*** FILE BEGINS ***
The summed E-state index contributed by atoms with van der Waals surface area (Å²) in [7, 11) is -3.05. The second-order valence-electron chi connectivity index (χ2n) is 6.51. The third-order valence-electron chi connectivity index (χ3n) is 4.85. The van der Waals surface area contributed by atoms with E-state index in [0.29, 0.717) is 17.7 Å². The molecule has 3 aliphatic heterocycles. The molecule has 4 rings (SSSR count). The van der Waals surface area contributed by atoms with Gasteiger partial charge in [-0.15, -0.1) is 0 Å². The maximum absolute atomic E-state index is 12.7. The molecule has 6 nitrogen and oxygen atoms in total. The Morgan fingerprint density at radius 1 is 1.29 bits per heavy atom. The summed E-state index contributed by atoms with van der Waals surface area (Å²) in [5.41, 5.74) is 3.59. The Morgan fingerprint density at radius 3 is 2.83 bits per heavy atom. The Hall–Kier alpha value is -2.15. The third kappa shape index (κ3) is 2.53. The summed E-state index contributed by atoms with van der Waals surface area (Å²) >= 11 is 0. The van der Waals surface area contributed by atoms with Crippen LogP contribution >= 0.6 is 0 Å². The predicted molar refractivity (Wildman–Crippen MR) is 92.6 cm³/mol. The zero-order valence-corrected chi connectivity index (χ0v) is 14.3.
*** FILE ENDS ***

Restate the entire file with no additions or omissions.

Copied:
The summed E-state index contributed by atoms with van der Waals surface area (Å²) in [7, 11) is -3.05. The second-order valence-electron chi connectivity index (χ2n) is 6.51. The third-order valence-electron chi connectivity index (χ3n) is 4.85. The van der Waals surface area contributed by atoms with E-state index in [0.29, 0.717) is 17.7 Å². The molecule has 3 aliphatic heterocycles. The molecule has 4 rings (SSSR count). The van der Waals surface area contributed by atoms with Gasteiger partial charge in [-0.15, -0.1) is 0 Å². The maximum absolute atomic E-state index is 12.7. The molecule has 6 nitrogen and oxygen atoms in total. The Morgan fingerprint density at radius 1 is 1.29 bits per heavy atom. The summed E-state index contributed by atoms with van der Waals surface area (Å²) in [5.41, 5.74) is 3.59. The Morgan fingerprint density at radius 3 is 2.83 bits per heavy atom. The Hall–Kier alpha value is -2.15. The third kappa shape index (κ3) is 2.53. The summed E-state index contributed by atoms with van der Waals surface area (Å²) >= 11 is 0. The van der Waals surface area contributed by atoms with Crippen LogP contribution >= 0.6 is 0 Å². The predicted molar refractivity (Wildman–Crippen MR) is 92.6 cm³/mol. The zero-order valence-corrected chi connectivity index (χ0v) is 14.3.